- being excluded and rejected
- being afraid that you’re going to be assaulted and possibly hurt
After reading this book, you may just possibly become a kinder, more compassionate human being, someone who treats others the way you want them to treat you. So come along and join the students at Emerson Elementary and help them make some cool choices!
School Confidential Series by Annie Fox
Be Confident in Who You Are. Annie Fox, $14.99
So begins the journey of Jack, Jen, Chris, Abby, Mateo, and Michelle—six
students just trying to figure it all out in middle school. Be Confident in
Who You Are follows these characters as they work to meet new challenges
and survive the social scene—without losing sight of who they are. Book
1 offers insider information on common middle school concerns and practical
advice for being healthy, feeling good about who you are, and staying in control
of your feelings and actions—even when the pressure is on.
Real Friends vs. the Other Kind. Annie
Real Friends vs. the Other Kind, the second book in the
Middle School Confidential series, follows these characters
as they work to forge friendships while navigating tough social
situations. Book 2 explores making and keeping friends,
resolving disputes, and dealing with common middle school concerns—like
gossip, exclusion, and cyberbullying. There's also expert advice
on crushes, peer pressure, and being there for friends who need
What’s Up With My Family: Annie
Follow these young teens as they work on challenges at home. Along the way you’ll find ideas for building trust with adults, getting past hurt feelings and making family relationships stronger. Life at home may not be perfect, appreciating family members and working with them can help everyone get along.
Faith: Five Religions and What They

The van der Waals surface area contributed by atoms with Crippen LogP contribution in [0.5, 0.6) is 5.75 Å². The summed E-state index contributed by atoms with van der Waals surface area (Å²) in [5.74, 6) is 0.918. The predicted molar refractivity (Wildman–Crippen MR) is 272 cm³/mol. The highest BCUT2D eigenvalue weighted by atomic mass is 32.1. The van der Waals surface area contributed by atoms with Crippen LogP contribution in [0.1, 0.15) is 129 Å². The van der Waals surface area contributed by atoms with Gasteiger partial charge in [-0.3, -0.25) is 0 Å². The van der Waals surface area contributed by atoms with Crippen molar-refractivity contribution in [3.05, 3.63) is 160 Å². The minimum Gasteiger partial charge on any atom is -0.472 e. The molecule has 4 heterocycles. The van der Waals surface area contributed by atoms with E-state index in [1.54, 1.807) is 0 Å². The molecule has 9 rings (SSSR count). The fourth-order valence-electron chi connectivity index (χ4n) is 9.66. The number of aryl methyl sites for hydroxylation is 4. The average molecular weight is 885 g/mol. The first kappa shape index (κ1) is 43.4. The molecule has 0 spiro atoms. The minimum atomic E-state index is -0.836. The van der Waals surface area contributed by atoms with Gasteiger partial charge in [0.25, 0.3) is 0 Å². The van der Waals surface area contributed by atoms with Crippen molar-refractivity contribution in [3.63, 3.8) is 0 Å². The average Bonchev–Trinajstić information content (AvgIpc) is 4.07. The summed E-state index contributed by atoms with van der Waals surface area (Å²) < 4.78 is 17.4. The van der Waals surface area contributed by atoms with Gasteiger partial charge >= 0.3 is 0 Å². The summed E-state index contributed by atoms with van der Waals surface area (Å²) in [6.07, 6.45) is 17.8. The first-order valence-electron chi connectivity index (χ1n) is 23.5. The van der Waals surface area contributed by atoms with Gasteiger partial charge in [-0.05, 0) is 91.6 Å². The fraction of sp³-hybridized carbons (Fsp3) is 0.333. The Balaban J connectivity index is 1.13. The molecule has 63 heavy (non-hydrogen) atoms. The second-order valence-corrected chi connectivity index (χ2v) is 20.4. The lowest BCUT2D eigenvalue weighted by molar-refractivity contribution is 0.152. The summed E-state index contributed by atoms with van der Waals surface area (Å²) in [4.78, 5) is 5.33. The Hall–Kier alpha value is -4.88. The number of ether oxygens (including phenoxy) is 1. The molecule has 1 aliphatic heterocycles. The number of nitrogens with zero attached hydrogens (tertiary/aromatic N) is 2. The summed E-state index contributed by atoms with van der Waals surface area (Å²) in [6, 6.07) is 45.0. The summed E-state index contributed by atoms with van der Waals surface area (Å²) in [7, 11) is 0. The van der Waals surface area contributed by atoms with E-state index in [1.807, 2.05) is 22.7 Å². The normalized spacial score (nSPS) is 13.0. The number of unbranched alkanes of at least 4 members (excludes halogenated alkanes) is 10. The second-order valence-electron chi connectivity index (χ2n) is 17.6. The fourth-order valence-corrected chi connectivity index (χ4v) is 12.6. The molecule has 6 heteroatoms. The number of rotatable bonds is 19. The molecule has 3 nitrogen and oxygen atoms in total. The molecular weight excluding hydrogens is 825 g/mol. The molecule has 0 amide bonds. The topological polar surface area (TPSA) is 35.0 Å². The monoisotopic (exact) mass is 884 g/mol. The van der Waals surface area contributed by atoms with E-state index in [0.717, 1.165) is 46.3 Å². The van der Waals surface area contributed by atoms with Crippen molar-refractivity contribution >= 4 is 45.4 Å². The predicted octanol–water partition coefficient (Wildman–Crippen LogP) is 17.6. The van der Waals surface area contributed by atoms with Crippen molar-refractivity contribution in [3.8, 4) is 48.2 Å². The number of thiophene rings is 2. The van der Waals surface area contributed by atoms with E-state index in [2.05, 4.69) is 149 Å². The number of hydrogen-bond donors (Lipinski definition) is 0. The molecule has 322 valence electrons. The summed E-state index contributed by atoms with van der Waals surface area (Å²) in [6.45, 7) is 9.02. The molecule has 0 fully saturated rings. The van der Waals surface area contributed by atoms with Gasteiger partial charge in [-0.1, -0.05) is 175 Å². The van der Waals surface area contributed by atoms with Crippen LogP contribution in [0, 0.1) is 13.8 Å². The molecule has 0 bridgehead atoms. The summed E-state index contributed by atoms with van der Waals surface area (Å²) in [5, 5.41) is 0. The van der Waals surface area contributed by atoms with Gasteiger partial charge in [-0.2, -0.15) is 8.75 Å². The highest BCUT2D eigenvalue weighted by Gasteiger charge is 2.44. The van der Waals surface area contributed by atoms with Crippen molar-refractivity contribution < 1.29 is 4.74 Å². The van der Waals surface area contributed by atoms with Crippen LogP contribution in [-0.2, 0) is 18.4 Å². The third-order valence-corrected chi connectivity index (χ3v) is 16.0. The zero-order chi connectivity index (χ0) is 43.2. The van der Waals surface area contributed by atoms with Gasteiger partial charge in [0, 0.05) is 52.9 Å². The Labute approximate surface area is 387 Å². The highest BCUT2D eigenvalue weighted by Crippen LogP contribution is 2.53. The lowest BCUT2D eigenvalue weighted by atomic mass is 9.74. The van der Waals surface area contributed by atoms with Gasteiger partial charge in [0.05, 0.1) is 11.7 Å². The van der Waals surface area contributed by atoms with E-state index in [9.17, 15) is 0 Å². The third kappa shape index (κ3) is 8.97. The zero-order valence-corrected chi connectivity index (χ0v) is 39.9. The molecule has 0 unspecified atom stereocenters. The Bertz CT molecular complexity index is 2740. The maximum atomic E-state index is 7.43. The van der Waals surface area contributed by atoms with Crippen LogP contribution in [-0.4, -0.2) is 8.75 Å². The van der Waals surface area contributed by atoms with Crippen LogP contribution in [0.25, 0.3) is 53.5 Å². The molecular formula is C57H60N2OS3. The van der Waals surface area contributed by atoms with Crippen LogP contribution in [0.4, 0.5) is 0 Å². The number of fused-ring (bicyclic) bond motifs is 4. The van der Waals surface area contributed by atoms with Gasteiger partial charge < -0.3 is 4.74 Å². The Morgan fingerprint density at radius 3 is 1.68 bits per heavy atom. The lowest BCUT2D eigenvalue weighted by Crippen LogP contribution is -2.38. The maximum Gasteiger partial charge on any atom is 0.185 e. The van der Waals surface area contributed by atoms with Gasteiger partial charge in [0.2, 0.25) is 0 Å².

Share. Richard Steckel & Michele Steckel,
$18.95 (ages 8-12)
This kid-friendly exploration of faith
provides a superb overview of Buddhism, Christianity, Hinduism, Islam and
Judaism. Young readers will learn about different aspects of each, including
historical origins and beliefs, holy texts, religious clothing and places of
worship. They will also find out about the values, customs and symbols all five
religions share, such as the golden rule, charity, prayer and candles. Straightforward,
simple text makes the content interesting and accessible, as do the vivid
photos of children around the world. Parents and teachers will find FAITH: FIVE
RELIGIONS AND WHAT THEY SHARE an invaluable tool for teaching respect for
people of different beliefs.
||Girlness: Deal With
It, Body & Soul. Diane Peters, illustrated by Steven
It’s hard enough being a girl on the brink of puberty without
dealing with a barrage of mixed messages about femininity.
From self-image to peer pressure, consumerism to feminism,
girls have a lot to grapple with. This volume looks at issues
relating to gender identity and how girls can cope with the
conflicts that arise when we question what it means to be
with It, Body & Soul. Steve Pitt, illustrated by
Steven Murray, $12.95
As boys become men, pressure to fit into set images of masculinity
can be overwhelming. And stereotypes about what makes a man
a man can make the early stages of puberty — the beginning
of physical, emotional, and sexual maturity — all the more
confusing. This volume looks at issues relating to gender
identity and how boys can deal with the conflicts that arise
when boys fit — or do not fit — the masculinity mold.
Do When Good Enough Isn’t Good Enough: the Real Deal on Perfectionism.
Thomas Greenspon, $15.99 (ages 9 – 13)
Most children don’t know what perfectionism
is, yet many suffer from it. Nothing they do is ever good